When banks first began issuing ATM cards in the 1970s, debit cards had very limited utility unlike their counterparts, credit cards, which could be used almost anywhere. Consumers could only withdraw cash from the automatic teller machines — usually on premises at their bank. Later came other functions such as checking bank balances, transferring money between accounts and depositing funds after hours. Bank debit cards have always required the use of a personal identification number (PIN) to access funds or perform other transactions. Certain merchants began accepting debit cards for point of sale transactions in the late 1980s, notably supermarkets, convenience stores and gasoline retailers. These transactions still required the input of a PIN via a keypad used by the consumer. The settlement process involves transferring cash from the individual’s checking account to the merchant’s account.
The debit card world changed dramatically when Visa and MasterCard credit card associations entered the arena and teamed up with banks to issue bank debit cards and prepaid debit cards with the Visa and MasterCard credit card logo. This allowed PIN-less debit card transactions to occur and provided worldwide acceptability to debit cards as with Visa and MasterCard credit cards. Visa and MasterCard had figured out a way to make money from merchants when consumers paid for goods and services through their checking account. Consumers were happy because they could have much of the utility of a credit card without having to worry about going into debt (although it required discipline to write down the charges to keep the checking account balanced). And lastly, merchants were happy because they could avoid dealing with losses from bad checks — by paying a percentage fee for each sale to the card associations.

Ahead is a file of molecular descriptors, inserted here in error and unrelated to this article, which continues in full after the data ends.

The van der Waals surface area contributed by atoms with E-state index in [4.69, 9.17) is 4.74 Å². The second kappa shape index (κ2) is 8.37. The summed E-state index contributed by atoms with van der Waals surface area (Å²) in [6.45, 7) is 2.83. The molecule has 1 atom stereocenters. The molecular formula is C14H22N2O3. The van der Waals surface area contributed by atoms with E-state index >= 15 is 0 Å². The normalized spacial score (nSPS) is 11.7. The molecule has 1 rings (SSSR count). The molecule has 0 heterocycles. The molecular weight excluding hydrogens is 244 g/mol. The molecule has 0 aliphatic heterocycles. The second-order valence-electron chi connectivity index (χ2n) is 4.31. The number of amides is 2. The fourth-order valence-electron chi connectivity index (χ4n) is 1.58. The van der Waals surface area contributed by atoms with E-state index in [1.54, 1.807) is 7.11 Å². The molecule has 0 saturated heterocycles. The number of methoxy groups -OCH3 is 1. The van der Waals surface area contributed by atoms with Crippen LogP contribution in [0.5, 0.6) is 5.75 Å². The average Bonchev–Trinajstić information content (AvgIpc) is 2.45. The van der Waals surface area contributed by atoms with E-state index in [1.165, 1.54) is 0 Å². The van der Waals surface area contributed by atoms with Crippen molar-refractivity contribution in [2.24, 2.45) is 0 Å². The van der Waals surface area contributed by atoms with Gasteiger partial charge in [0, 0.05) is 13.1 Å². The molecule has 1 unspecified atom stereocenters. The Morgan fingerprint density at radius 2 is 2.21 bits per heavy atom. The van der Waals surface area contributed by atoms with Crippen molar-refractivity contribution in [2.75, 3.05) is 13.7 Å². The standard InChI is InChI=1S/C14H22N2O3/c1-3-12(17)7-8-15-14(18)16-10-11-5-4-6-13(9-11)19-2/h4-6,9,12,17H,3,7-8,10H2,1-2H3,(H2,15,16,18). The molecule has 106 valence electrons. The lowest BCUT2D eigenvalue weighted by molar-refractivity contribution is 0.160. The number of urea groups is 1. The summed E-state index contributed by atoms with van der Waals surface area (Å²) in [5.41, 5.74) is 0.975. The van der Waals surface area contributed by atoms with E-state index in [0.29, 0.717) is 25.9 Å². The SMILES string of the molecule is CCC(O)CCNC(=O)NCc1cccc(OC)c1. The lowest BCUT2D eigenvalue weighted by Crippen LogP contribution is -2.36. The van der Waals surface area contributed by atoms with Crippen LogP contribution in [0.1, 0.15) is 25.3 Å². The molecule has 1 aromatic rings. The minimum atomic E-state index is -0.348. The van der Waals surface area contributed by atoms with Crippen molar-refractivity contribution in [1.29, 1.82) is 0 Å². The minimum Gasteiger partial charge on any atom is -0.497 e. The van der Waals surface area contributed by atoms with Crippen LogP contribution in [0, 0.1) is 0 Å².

Bank debit (also known as check cards) and prepaid debit cards differ from bank ATM cards in that they do not require use of a PIN to access funds, unless the customer is using an ATM to withdraw cash. A prepaid debit card also has a credit line equal to the amount on deposit with the card company, so it is a pre-funded credit line rather than a borrowed credit line. Debit cards draw funds from a bank checking account and prepaid credit cards draw funds from the money “loaded” onto the card beforehand.
Prepaid debit cards carry the Visa or MasterCard logo and are accepted worldwide as with normal credit cards. These cards are a good option for those with insufficient credit history or impaired credit because they do not require a credit bureau check to be approved. The traditional un-banked populations in the United States have proven to be a tremendous growth area for these products and should continue to fuel growth over the next decade.